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A Brief, Irreverent History of Ransom

Updated: Nov 22, 2021

In retrospect, it is probably safe to assume that drink had been taken. Lots of it. And there had to be at least two men involved (women are far too bright to participate in this kind of thing). We can also assume that each idiot reassured the other that this really was a swell idea—because one guy, no matter how drunk, could not possibly talk himself into doing something that was simultaneously so bizarre, so disrespectful, and so dim.

The year was 1987. Criminal masterminds broke into the tomb of Argentine president Juan Peron, severed his hands and stole them. They weren’t surgically delicate about it either. They used a chainsaw which, by the way, makes a lot of noise and is about as stealthy as an angry cape buffalo.

Nonetheless, they made their escape and promptly issued a ransom note to members of Peron’s political party demanding $8 million for the return of el presidente’s hands. The party reasoned that Peron had no further use for his hands, and that at $800,000 per digit, the ransom was disproportionately pricey, and refused to pay.

Had they consumed a few more drinks, the thieves might have settled on severing the more-ransomable head, but as it was, all they got for their trouble were two grizzly mementos.

Such are the vicissitudes of the ransom business.

Ransom is almost as old as greed. No less a protected personage than Julius Caesar was once captured by pirates and held until the Empire coughed-up 50 talents to free him. Initially, the pirates demanded a paltry 20 talents, which insulted the great Caesar. Full of his own importance, as only a 25-year old world conqueror could be, Caesar insisted he could pay no less than 50. (Not a model that ransomware victims are urged to follow.)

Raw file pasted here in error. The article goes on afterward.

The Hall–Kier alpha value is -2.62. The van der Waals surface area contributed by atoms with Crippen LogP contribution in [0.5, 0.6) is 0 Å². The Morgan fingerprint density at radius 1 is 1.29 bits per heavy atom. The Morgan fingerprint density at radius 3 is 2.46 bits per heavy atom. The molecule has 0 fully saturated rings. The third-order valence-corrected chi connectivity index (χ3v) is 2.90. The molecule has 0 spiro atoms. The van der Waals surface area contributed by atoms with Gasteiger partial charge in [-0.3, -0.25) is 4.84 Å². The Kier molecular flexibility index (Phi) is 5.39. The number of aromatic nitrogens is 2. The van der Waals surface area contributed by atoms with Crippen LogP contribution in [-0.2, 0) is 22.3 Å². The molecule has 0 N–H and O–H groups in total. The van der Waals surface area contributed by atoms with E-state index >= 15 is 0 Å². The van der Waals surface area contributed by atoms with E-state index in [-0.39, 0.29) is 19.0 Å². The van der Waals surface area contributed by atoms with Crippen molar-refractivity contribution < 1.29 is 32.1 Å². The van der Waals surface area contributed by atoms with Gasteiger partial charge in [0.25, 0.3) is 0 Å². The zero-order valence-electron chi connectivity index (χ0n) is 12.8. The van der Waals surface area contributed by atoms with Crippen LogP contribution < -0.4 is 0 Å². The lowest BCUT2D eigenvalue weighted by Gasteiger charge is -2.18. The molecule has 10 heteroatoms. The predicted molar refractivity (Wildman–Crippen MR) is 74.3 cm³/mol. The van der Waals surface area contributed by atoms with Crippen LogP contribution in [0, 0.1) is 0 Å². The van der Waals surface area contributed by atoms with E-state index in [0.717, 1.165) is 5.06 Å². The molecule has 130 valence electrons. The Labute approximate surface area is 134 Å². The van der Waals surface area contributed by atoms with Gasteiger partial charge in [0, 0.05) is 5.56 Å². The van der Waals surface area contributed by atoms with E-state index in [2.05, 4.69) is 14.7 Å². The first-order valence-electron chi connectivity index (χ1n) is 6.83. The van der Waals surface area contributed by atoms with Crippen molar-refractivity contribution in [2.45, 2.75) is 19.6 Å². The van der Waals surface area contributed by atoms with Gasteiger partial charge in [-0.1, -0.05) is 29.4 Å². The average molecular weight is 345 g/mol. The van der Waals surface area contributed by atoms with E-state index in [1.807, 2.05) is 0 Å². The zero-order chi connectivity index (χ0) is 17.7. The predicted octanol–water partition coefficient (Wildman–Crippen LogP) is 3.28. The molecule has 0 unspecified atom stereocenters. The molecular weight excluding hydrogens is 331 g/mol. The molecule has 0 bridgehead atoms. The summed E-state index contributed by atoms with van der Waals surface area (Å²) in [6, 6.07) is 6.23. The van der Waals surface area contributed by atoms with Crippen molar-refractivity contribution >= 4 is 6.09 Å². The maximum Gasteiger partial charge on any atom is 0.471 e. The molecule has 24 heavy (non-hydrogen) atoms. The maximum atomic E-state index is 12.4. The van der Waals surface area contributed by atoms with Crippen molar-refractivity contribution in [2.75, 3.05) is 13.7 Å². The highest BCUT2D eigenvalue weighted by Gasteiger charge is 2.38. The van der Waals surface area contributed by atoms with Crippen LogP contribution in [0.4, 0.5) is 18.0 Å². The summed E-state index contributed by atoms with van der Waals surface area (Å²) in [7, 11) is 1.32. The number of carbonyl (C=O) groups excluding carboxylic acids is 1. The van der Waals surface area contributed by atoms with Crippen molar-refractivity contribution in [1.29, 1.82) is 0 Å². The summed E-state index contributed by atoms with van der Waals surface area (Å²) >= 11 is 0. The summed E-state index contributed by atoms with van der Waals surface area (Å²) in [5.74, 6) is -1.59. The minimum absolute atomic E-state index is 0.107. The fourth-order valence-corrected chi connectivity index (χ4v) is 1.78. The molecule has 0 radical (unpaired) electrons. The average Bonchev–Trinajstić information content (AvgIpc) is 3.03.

The largest ransom ever paid—valued in today’s market at over $2 billion—was extorted from the Incas by the homicidal Francisco Pizarro who demanded a roomful of gold in return for their leader. He received the gold, but killed the hostage. (A cautionary tale for ransomware victims who choose to pay.) It should be noted that Pizarro received a measure of karmic justice when the son of a rival also killed by Pizarro, later assassinated him—for free it turns out. (A cautionary tale for purveyors of ransomware.)

The Middle Ages were a boom-time for the ransom industry because it provided the rich and powerful a way to avoid becoming victims of the carnage they unleashed. Heraldic crests worn on armor were developed in part to identify the guys with the assets who would be worth more alive than dead. Thus, they could lose the battle but avoid the consequences. In that regard, not much has changed.

Your company, it turns out, also has a heraldic identifier, it just goes by a less pretentious name: logo. Four small colored squares signify the realm of “King Gates.” A modest “f” in a rounded box identifies the holdings of “Emperor Zuckerberg.” The Golden Arches have become the universal symbol for the best in poor nutrition. And then, of course, there is the fashionista Swoosh which signifies the latest evolution in overpriced athletic sportswear. If your company has a logo, it’s a walking advertisement for data ransom.